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Re: Query Performance SQL Server vs. Postgresql

From: Mladen Gogala <mladen(dot)gogala(at)vmsinfo(dot)com>
To: "rhdyes(at)gmail(dot)com" <rhdyes(at)gmail(dot)com>, "tv(at)fuzzy(dot)cz" <tv(at)fuzzy(dot)cz>
Cc: "pgsql-performance(at)postgresql(dot)org" <pgsql-performance(at)postgresql(dot)org>
Subject: Re: Query Performance SQL Server vs. Postgresql
Date: 2010-11-17 22:00:03
Message-ID: (view raw, whole thread or download thread mbox)
Lists: pgsql-performance
I thought that I've seen an announcement about the SQL Server for Linux on 04/01/2005? I cannot find the link right now, but I am quite certain that there was such an announcement.

From: pgsql-performance-owner(at)postgresql(dot)org <pgsql-performance-owner(at)postgresql(dot)org>
To: Tomas Vondra <tv(at)fuzzy(dot)cz>
Cc: pgsql-performance(at)postgresql(dot)org <pgsql-performance(at)postgresql(dot)org>
Sent: Wed Nov 17 15:51:55 2010
Subject: Re: [PERFORM] Query Performance SQL Server vs. Postgresql

I have to concur.  Sql is written specifially and only for Windows. It is optimized for windows.  Postgreal is writeen for just about everything trying to use common code so there isn't much optimization because it has to be optimized based on the OS that is running it.  Check out your config and send it to us.  That would include the OS and hardware configs for both machines.

On Wed, Nov 17, 2010 at 3:47 PM, Tomas Vondra <tv(at)fuzzy(dot)cz<mailto:tv(at)fuzzy(dot)cz>> wrote:
Dne 17.11.2010 05:47, Pavel Stehule napsal(a):
> 2010/11/17 Humair Mohammed <humairm(at)hotmail(dot)com<mailto:humairm(at)hotmail(dot)com>>:
>> There are no indexes on the tables either in SQL Server or Postgresql - I am
>> comparing apples to apples here. I ran ANALYZE on the postgresql tables,

Actually no, you're not comparing apples to apples. You've provided so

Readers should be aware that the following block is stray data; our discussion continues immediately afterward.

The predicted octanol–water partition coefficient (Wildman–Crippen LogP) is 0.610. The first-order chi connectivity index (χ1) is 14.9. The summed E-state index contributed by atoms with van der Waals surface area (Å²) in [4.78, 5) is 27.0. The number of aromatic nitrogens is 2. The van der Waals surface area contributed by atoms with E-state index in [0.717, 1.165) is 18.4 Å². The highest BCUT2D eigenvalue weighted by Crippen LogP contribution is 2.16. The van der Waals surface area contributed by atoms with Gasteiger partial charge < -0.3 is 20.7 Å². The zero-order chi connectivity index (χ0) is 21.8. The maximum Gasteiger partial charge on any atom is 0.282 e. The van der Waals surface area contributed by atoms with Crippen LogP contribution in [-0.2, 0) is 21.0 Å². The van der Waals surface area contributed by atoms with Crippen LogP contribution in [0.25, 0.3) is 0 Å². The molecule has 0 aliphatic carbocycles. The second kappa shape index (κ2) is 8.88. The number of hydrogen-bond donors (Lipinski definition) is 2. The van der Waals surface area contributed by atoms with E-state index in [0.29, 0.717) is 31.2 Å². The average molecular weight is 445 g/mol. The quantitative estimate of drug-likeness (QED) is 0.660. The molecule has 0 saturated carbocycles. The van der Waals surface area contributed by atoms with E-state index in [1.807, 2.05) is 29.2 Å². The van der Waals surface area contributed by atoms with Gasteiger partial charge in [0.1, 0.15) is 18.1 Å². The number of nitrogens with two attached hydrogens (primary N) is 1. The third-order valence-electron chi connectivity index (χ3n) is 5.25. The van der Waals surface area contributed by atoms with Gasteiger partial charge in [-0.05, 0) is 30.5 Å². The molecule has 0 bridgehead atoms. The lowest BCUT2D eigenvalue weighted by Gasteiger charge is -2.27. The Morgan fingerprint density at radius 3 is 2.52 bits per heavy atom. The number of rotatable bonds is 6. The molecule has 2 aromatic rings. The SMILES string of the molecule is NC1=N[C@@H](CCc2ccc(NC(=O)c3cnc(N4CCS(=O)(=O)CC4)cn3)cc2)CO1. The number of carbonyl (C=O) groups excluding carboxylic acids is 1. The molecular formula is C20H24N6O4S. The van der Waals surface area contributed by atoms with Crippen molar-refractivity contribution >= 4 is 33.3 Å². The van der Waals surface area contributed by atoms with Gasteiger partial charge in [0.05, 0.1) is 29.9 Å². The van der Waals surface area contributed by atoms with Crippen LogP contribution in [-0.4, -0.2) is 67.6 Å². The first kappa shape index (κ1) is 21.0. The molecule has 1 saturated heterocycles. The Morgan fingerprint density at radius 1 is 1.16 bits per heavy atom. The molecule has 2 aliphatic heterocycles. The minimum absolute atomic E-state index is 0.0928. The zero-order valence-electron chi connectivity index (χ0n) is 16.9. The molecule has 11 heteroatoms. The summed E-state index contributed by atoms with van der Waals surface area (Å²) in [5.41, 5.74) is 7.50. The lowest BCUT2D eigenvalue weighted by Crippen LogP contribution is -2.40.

little information that you may be comparing apples to cucumbers or
maybe some strange animals.

1) info about the install

What OS is this running on? I guess it's Windows in both cases, right?

How nuch memory is there? What is the size of shared_buffers? The
default PostgreSQL settings is very very very limited, you have to bump
it to a much larger value.

What are the other inportant settings (e.g. the work_mem)?

2) info about the dataset

How large are the tables? I don't mean number of rows, I mean number of
blocks / occupied disk space. Run this query

SELECT relname, relpages, reltuples, pg_size_pretty(pg_table_size(oid))
FROM pg_class WHERE relname IN ('table1', 'table2');

3) info about the plan

Please, provide EXPLAIN ANALYZE output, maybe with info about buffers,
e.g. something like


4) no indexes ?

Why have you decided not to use any indexes? If you want a decent
performance, you will have to use indexes. Obviously there is some
overhead associated with them, but it's premature optimization unless
you prove the opposite.

BTW I'm not a MSSQL expert, but it seems like it's building a bitmap
index on the fly, to synchronize parallelized query - PostgreSQL does
not support that.


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